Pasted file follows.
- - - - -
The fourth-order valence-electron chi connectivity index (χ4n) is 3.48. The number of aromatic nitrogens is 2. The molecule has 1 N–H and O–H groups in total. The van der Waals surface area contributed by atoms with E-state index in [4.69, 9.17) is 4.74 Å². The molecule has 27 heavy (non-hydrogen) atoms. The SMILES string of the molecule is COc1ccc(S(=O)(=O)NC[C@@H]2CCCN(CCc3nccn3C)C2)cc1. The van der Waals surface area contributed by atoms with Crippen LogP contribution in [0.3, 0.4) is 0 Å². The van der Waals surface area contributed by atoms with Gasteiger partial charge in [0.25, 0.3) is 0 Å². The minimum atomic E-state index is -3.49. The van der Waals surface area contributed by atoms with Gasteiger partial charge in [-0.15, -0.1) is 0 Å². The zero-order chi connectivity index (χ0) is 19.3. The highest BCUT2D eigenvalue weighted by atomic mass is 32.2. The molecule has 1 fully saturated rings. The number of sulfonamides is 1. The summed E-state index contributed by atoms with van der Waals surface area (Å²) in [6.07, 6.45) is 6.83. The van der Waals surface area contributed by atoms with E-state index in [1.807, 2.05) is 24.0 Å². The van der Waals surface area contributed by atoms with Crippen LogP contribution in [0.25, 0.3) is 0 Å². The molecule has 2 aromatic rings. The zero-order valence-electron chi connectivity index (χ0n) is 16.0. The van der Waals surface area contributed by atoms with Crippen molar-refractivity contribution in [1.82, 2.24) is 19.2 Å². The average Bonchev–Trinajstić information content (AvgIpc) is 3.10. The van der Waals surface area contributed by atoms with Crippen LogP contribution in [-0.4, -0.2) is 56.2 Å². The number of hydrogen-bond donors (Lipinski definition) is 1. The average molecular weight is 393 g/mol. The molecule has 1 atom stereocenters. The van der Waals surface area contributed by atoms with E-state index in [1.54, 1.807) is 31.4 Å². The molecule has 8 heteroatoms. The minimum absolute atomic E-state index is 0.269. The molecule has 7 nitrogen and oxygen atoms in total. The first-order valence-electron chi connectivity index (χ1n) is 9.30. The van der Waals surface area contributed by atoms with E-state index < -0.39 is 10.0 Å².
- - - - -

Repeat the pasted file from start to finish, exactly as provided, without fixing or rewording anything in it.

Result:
The fourth-order valence-electron chi connectivity index (χ4n) is 3.48. The number of aromatic nitrogens is 2. The molecule has 1 N–H and O–H groups in total. The van der Waals surface area contributed by atoms with E-state index in [4.69, 9.17) is 4.74 Å². The molecule has 27 heavy (non-hydrogen) atoms. The SMILES string of the molecule is COc1ccc(S(=O)(=O)NC[C@@H]2CCCN(CCc3nccn3C)C2)cc1. The van der Waals surface area contributed by atoms with Crippen LogP contribution in [0.3, 0.4) is 0 Å². The van der Waals surface area contributed by atoms with Gasteiger partial charge in [0.25, 0.3) is 0 Å². The minimum atomic E-state index is -3.49. The van der Waals surface area contributed by atoms with Gasteiger partial charge in [-0.15, -0.1) is 0 Å². The zero-order chi connectivity index (χ0) is 19.3. The highest BCUT2D eigenvalue weighted by atomic mass is 32.2. The molecule has 1 fully saturated rings. The number of sulfonamides is 1. The summed E-state index contributed by atoms with van der Waals surface area (Å²) in [6.07, 6.45) is 6.83. The van der Waals surface area contributed by atoms with E-state index in [1.807, 2.05) is 24.0 Å². The van der Waals surface area contributed by atoms with Crippen LogP contribution in [0.25, 0.3) is 0 Å². The molecule has 2 aromatic rings. The zero-order valence-electron chi connectivity index (χ0n) is 16.0. The van der Waals surface area contributed by atoms with Crippen molar-refractivity contribution in [1.82, 2.24) is 19.2 Å². The average Bonchev–Trinajstić information content (AvgIpc) is 3.10. The van der Waals surface area contributed by atoms with Crippen LogP contribution in [-0.4, -0.2) is 56.2 Å². The number of hydrogen-bond donors (Lipinski definition) is 1. The average molecular weight is 393 g/mol. The molecule has 1 atom stereocenters. The van der Waals surface area contributed by atoms with E-state index in [1.54, 1.807) is 31.4 Å². The molecule has 8 heteroatoms. The minimum absolute atomic E-state index is 0.269. The molecule has 7 nitrogen and oxygen atoms in total. The first-order valence-electron chi connectivity index (χ1n) is 9.30. The van der Waals surface area contributed by atoms with E-state index < -0.39 is 10.0 Å².